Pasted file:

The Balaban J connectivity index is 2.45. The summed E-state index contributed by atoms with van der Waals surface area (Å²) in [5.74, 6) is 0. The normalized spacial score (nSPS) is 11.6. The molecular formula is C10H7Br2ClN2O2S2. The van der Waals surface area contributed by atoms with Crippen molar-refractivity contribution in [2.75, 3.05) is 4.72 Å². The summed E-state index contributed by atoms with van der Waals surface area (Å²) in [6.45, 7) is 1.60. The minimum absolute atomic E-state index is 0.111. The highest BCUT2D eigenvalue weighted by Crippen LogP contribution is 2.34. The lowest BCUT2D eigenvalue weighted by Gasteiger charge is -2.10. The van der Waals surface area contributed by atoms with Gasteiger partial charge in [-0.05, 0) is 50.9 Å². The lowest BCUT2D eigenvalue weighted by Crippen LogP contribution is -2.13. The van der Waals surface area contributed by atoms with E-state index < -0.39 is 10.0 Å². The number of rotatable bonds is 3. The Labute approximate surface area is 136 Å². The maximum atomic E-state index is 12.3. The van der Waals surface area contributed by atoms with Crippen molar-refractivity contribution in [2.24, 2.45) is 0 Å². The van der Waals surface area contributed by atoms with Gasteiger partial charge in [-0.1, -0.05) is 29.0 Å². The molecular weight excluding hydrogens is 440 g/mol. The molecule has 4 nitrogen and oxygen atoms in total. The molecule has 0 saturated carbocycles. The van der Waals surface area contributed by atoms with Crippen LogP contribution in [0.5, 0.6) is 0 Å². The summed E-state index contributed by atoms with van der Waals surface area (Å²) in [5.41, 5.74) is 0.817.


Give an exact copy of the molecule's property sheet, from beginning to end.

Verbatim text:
The Balaban J connectivity index is 2.45. The summed E-state index contributed by atoms with van der Waals surface area (Å²) in [5.74, 6) is 0. The normalized spacial score (nSPS) is 11.6. The molecular formula is C10H7Br2ClN2O2S2. The van der Waals surface area contributed by atoms with Crippen molar-refractivity contribution in [2.75, 3.05) is 4.72 Å². The summed E-state index contributed by atoms with van der Waals surface area (Å²) in [6.45, 7) is 1.60. The minimum absolute atomic E-state index is 0.111. The highest BCUT2D eigenvalue weighted by Crippen LogP contribution is 2.34. The lowest BCUT2D eigenvalue weighted by Gasteiger charge is -2.10. The van der Waals surface area contributed by atoms with Gasteiger partial charge in [-0.05, 0) is 50.9 Å². The lowest BCUT2D eigenvalue weighted by Crippen LogP contribution is -2.13. The van der Waals surface area contributed by atoms with E-state index < -0.39 is 10.0 Å². The number of rotatable bonds is 3. The Labute approximate surface area is 136 Å². The maximum atomic E-state index is 12.3. The van der Waals surface area contributed by atoms with Crippen molar-refractivity contribution in [2.24, 2.45) is 0 Å². The van der Waals surface area contributed by atoms with Gasteiger partial charge in [-0.1, -0.05) is 29.0 Å². The molecular weight excluding hydrogens is 440 g/mol. The molecule has 4 nitrogen and oxygen atoms in total. The molecule has 0 saturated carbocycles. The van der Waals surface area contributed by atoms with Crippen LogP contribution in [0.5, 0.6) is 0 Å². The summed E-state index contributed by atoms with van der Waals surface area (Å²) in [5.41, 5.74) is 0.817.